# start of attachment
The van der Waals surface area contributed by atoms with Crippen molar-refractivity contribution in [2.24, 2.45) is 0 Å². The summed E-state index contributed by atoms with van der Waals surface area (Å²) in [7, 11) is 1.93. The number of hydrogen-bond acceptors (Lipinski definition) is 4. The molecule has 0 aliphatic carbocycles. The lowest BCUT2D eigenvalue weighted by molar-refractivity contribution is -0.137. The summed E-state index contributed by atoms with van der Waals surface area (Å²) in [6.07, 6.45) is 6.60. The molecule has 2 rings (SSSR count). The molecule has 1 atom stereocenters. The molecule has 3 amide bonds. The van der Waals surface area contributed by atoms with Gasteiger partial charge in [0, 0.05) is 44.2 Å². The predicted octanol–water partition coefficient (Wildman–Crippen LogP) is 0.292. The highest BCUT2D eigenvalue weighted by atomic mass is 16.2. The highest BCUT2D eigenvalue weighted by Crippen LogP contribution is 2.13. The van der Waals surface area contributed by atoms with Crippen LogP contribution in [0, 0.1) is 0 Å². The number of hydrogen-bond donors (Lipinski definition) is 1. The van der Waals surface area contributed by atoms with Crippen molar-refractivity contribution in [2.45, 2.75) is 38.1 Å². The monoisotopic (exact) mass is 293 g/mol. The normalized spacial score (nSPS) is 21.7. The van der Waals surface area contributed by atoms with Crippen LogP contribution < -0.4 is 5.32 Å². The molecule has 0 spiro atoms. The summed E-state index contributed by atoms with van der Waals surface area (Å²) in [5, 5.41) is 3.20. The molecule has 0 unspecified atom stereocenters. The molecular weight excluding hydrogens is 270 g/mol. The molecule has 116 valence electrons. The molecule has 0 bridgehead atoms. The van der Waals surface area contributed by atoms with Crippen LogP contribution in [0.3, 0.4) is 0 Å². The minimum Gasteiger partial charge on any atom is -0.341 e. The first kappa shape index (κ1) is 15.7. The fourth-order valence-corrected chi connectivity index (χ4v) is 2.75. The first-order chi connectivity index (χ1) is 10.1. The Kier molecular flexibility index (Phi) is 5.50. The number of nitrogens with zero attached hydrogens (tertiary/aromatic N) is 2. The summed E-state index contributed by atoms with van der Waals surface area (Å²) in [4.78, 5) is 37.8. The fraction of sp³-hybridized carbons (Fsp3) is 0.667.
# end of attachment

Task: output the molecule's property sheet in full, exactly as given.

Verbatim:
The van der Waals surface area contributed by atoms with Crippen molar-refractivity contribution in [2.24, 2.45) is 0 Å². The summed E-state index contributed by atoms with van der Waals surface area (Å²) in [7, 11) is 1.93. The number of hydrogen-bond acceptors (Lipinski definition) is 4. The molecule has 0 aliphatic carbocycles. The lowest BCUT2D eigenvalue weighted by molar-refractivity contribution is -0.137. The summed E-state index contributed by atoms with van der Waals surface area (Å²) in [6.07, 6.45) is 6.60. The molecule has 2 rings (SSSR count). The molecule has 1 atom stereocenters. The molecule has 3 amide bonds. The van der Waals surface area contributed by atoms with Gasteiger partial charge in [0, 0.05) is 44.2 Å². The predicted octanol–water partition coefficient (Wildman–Crippen LogP) is 0.292. The highest BCUT2D eigenvalue weighted by atomic mass is 16.2. The highest BCUT2D eigenvalue weighted by Crippen LogP contribution is 2.13. The van der Waals surface area contributed by atoms with Crippen LogP contribution in [0, 0.1) is 0 Å². The number of hydrogen-bond donors (Lipinski definition) is 1. The van der Waals surface area contributed by atoms with Crippen molar-refractivity contribution in [2.45, 2.75) is 38.1 Å². The monoisotopic (exact) mass is 293 g/mol. The normalized spacial score (nSPS) is 21.7. The van der Waals surface area contributed by atoms with Crippen LogP contribution < -0.4 is 5.32 Å². The molecule has 0 spiro atoms. The summed E-state index contributed by atoms with van der Waals surface area (Å²) in [5, 5.41) is 3.20. The molecule has 0 unspecified atom stereocenters. The molecular weight excluding hydrogens is 270 g/mol. The molecule has 116 valence electrons. The molecule has 0 bridgehead atoms. The van der Waals surface area contributed by atoms with Crippen LogP contribution in [0.3, 0.4) is 0 Å². The minimum Gasteiger partial charge on any atom is -0.341 e. The first kappa shape index (κ1) is 15.7. The fourth-order valence-corrected chi connectivity index (χ4v) is 2.75. The first-order chi connectivity index (χ1) is 10.1. The Kier molecular flexibility index (Phi) is 5.50. The number of nitrogens with zero attached hydrogens (tertiary/aromatic N) is 2. The summed E-state index contributed by atoms with van der Waals surface area (Å²) in [4.78, 5) is 37.8. The fraction of sp³-hybridized carbons (Fsp3) is 0.667.